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Religions 2018, 9(5), 166; https://doi.org/10.3390/rel9050166

Environmental Violence in Minamata: Responsibility, Resistance, and Religiosity in the Case of Ogata Masato and Hongan no Kai

Department of Religious Studies, DePaul University, Chicago, IL 60614, USA
Received: 27 April 2018 / Revised: 12 May 2018 / Accepted: 15 May 2018 / Published: 21 May 2018
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Abstract

The small town of Minamata is infamous for the industrial disease named after the city. This disease resulted from having ingested methyl mercury, a substance released for more than three decades by a factory owned by the Chisso Corporation. Upon entering the human body, mercury affects the nervous system, resulting in paralysis, and often leading to a slow death. Examining how such violence was inflicted on human beings and on the environment involves a complex array of economic, environmental, and sociocultural issues, all revolving around the notions of justice and responsibility. This article analyzes the local residents’ responses to the irreparable damage done to them, focusing in particular on the thoughts and actions put forward by Ogata Masato and a group called Hongan no kai, who chose to carve bodhisattva statues. Investigating the victims’ religiosity, the author argues that the praxis put forward by the Minamata people resonates with the perspective articulated by Italian philosopher Giorgio Agamben. After having witnessed how justice had been exhausted and their case had been lost in the Japanese legal system, the victims showed their resilience in coming up with original responses, which also offer valuable insight into current discussions centered on environmental ethics. View Full-Text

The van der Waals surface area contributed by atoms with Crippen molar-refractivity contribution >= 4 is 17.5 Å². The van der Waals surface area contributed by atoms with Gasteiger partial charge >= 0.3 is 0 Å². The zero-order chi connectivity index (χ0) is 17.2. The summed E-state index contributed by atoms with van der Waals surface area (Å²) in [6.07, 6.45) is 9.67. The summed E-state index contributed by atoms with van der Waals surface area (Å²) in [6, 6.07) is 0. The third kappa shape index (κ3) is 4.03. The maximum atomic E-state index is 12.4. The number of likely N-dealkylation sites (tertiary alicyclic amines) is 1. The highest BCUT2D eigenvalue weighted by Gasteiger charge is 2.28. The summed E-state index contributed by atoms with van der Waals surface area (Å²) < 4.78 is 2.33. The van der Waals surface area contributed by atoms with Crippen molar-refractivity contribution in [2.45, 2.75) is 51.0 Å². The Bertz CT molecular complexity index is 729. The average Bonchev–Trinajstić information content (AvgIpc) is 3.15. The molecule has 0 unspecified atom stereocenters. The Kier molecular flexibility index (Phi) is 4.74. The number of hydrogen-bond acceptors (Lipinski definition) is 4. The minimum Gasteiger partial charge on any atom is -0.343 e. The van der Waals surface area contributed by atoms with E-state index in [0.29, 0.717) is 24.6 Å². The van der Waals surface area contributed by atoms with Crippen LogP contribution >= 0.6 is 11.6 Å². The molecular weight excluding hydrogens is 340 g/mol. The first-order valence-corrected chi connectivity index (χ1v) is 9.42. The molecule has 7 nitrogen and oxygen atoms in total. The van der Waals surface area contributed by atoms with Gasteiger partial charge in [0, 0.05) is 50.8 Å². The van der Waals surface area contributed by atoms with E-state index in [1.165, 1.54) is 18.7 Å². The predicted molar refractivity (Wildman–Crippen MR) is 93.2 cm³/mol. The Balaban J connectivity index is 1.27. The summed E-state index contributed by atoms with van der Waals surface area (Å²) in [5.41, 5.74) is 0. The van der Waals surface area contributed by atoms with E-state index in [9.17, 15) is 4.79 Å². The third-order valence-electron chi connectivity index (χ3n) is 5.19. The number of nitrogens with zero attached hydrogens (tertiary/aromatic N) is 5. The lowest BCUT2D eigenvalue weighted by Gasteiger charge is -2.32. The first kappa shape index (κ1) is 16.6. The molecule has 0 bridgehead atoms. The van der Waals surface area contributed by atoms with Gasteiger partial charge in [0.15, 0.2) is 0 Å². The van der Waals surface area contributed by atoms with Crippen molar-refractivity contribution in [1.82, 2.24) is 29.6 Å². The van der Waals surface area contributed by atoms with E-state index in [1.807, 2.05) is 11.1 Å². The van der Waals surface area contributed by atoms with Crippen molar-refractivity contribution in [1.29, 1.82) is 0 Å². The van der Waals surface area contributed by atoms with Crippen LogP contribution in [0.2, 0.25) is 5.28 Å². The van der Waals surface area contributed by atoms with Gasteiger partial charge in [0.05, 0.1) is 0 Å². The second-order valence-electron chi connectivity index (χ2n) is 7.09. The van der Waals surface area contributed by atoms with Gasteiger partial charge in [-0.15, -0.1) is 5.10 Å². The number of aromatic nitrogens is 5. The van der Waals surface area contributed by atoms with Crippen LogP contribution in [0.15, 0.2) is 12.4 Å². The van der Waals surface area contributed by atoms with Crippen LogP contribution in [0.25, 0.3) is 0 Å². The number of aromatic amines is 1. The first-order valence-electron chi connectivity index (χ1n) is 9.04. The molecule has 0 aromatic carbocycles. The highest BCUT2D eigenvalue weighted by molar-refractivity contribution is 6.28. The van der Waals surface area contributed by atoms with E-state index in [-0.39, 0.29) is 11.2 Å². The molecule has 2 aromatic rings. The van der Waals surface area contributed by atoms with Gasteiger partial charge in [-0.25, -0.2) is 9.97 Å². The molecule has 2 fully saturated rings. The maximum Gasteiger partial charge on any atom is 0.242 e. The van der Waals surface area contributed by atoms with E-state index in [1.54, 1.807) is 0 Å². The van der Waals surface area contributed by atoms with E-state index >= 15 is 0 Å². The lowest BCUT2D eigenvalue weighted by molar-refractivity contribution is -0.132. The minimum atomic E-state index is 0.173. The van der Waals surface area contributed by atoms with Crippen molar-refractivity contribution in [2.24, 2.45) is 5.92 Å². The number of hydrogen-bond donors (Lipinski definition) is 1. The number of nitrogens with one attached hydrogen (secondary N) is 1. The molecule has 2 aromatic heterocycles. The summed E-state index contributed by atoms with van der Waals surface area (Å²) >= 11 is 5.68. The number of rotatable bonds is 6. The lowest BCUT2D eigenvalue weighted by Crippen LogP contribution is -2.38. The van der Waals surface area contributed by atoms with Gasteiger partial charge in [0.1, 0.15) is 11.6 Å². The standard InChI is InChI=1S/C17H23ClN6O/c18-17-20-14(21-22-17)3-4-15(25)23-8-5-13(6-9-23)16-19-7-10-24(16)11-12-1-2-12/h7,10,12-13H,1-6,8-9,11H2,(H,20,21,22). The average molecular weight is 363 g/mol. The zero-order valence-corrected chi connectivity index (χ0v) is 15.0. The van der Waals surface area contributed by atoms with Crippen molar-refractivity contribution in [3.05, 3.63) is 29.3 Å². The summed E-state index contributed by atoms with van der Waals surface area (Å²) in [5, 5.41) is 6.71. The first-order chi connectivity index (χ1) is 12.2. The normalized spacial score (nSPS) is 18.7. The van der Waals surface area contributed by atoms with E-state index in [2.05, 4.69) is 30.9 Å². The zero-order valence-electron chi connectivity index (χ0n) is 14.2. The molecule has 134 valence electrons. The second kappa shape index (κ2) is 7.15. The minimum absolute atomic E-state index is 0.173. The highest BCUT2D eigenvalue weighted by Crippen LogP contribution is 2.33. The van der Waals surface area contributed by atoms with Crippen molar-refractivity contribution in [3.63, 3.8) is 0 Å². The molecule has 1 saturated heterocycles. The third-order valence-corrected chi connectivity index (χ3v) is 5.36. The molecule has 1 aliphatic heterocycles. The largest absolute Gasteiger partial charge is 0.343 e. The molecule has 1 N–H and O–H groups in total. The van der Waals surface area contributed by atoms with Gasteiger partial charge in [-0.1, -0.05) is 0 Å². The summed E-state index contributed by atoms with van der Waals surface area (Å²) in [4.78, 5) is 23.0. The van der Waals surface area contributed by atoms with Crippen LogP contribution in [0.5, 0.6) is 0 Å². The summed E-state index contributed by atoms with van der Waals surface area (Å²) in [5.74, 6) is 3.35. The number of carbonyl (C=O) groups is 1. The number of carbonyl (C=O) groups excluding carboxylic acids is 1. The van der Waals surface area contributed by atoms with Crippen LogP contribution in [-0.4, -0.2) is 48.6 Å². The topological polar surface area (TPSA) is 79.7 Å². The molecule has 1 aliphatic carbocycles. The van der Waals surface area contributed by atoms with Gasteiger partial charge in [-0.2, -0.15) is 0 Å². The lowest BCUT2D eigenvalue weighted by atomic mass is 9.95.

Keywords: environmental violence; nonviolent response; Minamata disease; mercury poisoning; Chisso corporation; moral responsibility; ethics; Giorgio Agamben; Jizō bodhisattva statues; justice environmental violence; nonviolent response; Minamata disease; mercury poisoning; Chisso corporation; moral responsibility; ethics; Giorgio Agamben; Jizō bodhisattva statues; justice
This is an open access article distributed under the Creative Commons Attribution License which permits unrestricted use, distribution, and reproduction in any medium, provided the original work is properly cited (CC BY 4.0).
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Miyamoto, Y. Environmental Violence in Minamata: Responsibility, Resistance, and Religiosity in the Case of Ogata Masato and Hongan no Kai. Religions 2018, 9, 166.

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